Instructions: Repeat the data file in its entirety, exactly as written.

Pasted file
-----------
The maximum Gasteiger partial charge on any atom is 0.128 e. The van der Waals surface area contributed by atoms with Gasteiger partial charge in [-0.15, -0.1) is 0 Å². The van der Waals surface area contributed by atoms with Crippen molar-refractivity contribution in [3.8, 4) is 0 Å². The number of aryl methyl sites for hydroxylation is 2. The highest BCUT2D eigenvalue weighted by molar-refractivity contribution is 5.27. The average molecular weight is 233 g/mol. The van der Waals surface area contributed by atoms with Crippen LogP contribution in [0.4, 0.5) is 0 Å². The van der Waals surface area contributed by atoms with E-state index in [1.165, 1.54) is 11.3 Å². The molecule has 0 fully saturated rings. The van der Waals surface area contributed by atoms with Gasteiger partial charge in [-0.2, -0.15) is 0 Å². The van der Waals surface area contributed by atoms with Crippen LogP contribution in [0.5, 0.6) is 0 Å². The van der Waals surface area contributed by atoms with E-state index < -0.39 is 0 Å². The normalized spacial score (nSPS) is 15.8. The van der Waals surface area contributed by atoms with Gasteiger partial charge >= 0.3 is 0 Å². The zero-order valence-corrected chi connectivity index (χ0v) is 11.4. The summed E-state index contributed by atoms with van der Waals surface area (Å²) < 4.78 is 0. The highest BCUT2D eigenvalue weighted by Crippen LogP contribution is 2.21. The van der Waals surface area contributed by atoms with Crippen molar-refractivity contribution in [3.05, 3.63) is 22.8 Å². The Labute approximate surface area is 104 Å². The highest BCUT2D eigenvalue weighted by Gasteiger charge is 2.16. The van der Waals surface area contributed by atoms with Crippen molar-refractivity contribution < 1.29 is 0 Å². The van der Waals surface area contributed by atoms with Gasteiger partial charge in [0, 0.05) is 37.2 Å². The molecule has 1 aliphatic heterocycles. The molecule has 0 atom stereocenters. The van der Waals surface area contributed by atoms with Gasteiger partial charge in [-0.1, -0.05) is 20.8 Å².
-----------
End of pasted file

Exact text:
The maximum Gasteiger partial charge on any atom is 0.128 e. The van der Waals surface area contributed by atoms with Gasteiger partial charge in [-0.15, -0.1) is 0 Å². The van der Waals surface area contributed by atoms with Crippen molar-refractivity contribution in [3.8, 4) is 0 Å². The number of aryl methyl sites for hydroxylation is 2. The highest BCUT2D eigenvalue weighted by molar-refractivity contribution is 5.27. The average molecular weight is 233 g/mol. The van der Waals surface area contributed by atoms with Crippen LogP contribution in [0.4, 0.5) is 0 Å². The van der Waals surface area contributed by atoms with E-state index in [1.165, 1.54) is 11.3 Å². The molecule has 0 fully saturated rings. The van der Waals surface area contributed by atoms with Gasteiger partial charge in [-0.2, -0.15) is 0 Å². The van der Waals surface area contributed by atoms with Crippen LogP contribution in [0.5, 0.6) is 0 Å². The van der Waals surface area contributed by atoms with E-state index < -0.39 is 0 Å². The normalized spacial score (nSPS) is 15.8. The van der Waals surface area contributed by atoms with Gasteiger partial charge >= 0.3 is 0 Å². The zero-order valence-corrected chi connectivity index (χ0v) is 11.4. The summed E-state index contributed by atoms with van der Waals surface area (Å²) < 4.78 is 0. The highest BCUT2D eigenvalue weighted by Crippen LogP contribution is 2.21. The van der Waals surface area contributed by atoms with Crippen molar-refractivity contribution in [3.05, 3.63) is 22.8 Å². The Labute approximate surface area is 104 Å². The highest BCUT2D eigenvalue weighted by Gasteiger charge is 2.16. The van der Waals surface area contributed by atoms with Crippen molar-refractivity contribution < 1.29 is 0 Å². The van der Waals surface area contributed by atoms with Gasteiger partial charge in [0, 0.05) is 37.2 Å². The molecule has 1 aliphatic heterocycles. The molecule has 0 atom stereocenters. The van der Waals surface area contributed by atoms with Gasteiger partial charge in [-0.1, -0.05) is 20.8 Å².